Sometimes, your PoC co-workers will want to meet or run events without white people present. (This also happens across different non-white identities, but I’m sticking with my area of expertise: whiteness!) It may feel exclusionary. It may feel like you’re being denied a chance to learn. It may seem like setting a terrible precedent of dividing people, not uniting them.
You. Are. Thinking. About. This. All. Wrong.
This is TIME OFF! Have a soda. Watch a cartoon on your phone. Scratch yourself. You have found the holy grail of anti-racist work. For once in this multi-century struggle, PoC are going to appreciate a white person for doing nothing at all. Take a load off – you’ve earned it!
There’s a lot of thought behind why this is important. People with a shared context can make faster progress when they don’t have to constantly slow down to explain what they mean to outsiders. People managing trauma need somewhere they can feel secure. People share more, more quickly, when temporarily relieved from having to navigate white/PoC interactions.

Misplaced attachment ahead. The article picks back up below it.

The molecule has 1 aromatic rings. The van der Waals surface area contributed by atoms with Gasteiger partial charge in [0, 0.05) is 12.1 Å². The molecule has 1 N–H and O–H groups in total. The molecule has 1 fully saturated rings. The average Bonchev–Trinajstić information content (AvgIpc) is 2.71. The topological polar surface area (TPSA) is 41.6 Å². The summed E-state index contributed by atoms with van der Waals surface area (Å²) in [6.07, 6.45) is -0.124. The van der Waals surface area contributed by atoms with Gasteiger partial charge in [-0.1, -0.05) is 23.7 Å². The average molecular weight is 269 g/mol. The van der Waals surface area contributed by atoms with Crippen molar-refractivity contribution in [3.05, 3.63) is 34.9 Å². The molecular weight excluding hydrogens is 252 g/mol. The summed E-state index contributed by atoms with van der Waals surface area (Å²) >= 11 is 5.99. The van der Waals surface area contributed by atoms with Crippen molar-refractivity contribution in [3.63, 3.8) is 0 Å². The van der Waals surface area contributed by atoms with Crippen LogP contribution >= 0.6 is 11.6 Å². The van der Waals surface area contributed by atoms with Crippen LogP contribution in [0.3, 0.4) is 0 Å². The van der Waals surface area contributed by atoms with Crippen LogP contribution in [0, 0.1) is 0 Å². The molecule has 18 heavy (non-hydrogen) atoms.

If that’s hard to connect with, here is a simpler take: News flash — man in clown suit will not make a good facilitator for clown attack victim therapy session. 14-year-old boy will impede group of moms sharing childbirth trauma recovery stories.
Yes, it feels bad not to be invited to a party. Here is a secret to taking the sting out. If you can be deliberate, non-dramatic, and consistent about asking whether your colleagues would like a PoC-only space, it will hurt your feelings way less when they say YES once in awhile. And it will make it less awkward for your PoC colleagues not to have to do the asking. If you want to generate some instant goodwill for zero effort, show that you understand the utility of PoC-only caucusing and won’t cry if you’re left out.
5. Stand on the sidelines – by acknowledging the inherent asymmetry in your position vs. that of your PoC colleagues.
Pro sports wouldn’t be the same without fandom. Sure, players could still compete, but it takes fans for athletics to achieve scale and grandeur. As important as fans are, though, they’re NOT players. Fans can leave in the last quarter. They can decide to root for the other team. They can sit out a season because other stuff is going on in their lives. Players, on the other hand, have to be all in. Their careers are at stake. They’re going to live life on the road, struggle from dawn til dusk, endure all the injuries that arise from putting their bodies in play. Fans are involved, but players are committed.